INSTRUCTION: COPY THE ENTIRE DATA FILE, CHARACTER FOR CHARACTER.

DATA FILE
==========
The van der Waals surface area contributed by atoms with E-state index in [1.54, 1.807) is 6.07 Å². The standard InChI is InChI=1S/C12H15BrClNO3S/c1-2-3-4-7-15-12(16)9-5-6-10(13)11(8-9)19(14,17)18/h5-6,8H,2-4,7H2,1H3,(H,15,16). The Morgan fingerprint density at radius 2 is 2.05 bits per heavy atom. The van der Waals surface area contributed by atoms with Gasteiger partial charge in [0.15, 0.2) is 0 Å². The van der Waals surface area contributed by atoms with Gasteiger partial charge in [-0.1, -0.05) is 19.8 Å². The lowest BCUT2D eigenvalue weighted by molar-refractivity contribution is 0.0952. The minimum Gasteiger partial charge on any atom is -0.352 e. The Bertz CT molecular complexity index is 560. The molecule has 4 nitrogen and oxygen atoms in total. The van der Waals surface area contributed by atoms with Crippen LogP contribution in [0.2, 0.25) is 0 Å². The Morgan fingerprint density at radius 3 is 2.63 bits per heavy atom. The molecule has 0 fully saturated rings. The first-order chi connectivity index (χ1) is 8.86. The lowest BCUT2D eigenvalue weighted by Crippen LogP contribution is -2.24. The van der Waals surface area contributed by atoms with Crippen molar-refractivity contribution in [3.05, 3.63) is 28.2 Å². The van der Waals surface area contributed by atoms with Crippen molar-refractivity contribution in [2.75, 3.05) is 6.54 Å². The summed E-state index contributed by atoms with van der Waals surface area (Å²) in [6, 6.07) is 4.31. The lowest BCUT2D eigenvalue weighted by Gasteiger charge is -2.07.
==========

The van der Waals surface area contributed by atoms with E-state index in [1.54, 1.807) is 6.07 Å². The standard InChI is InChI=1S/C12H15BrClNO3S/c1-2-3-4-7-15-12(16)9-5-6-10(13)11(8-9)19(14,17)18/h5-6,8H,2-4,7H2,1H3,(H,15,16). The Morgan fingerprint density at radius 2 is 2.05 bits per heavy atom. The van der Waals surface area contributed by atoms with Gasteiger partial charge in [0.15, 0.2) is 0 Å². The van der Waals surface area contributed by atoms with Gasteiger partial charge in [-0.1, -0.05) is 19.8 Å². The lowest BCUT2D eigenvalue weighted by molar-refractivity contribution is 0.0952. The minimum Gasteiger partial charge on any atom is -0.352 e. The Bertz CT molecular complexity index is 560. The molecule has 4 nitrogen and oxygen atoms in total. The van der Waals surface area contributed by atoms with Crippen LogP contribution in [0.2, 0.25) is 0 Å². The Morgan fingerprint density at radius 3 is 2.63 bits per heavy atom. The molecule has 0 fully saturated rings. The first-order chi connectivity index (χ1) is 8.86. The lowest BCUT2D eigenvalue weighted by Crippen LogP contribution is -2.24. The van der Waals surface area contributed by atoms with Crippen molar-refractivity contribution in [3.05, 3.63) is 28.2 Å². The van der Waals surface area contributed by atoms with Crippen molar-refractivity contribution in [2.75, 3.05) is 6.54 Å². The summed E-state index contributed by atoms with van der Waals surface area (Å²) in [6, 6.07) is 4.31. The lowest BCUT2D eigenvalue weighted by Gasteiger charge is -2.07.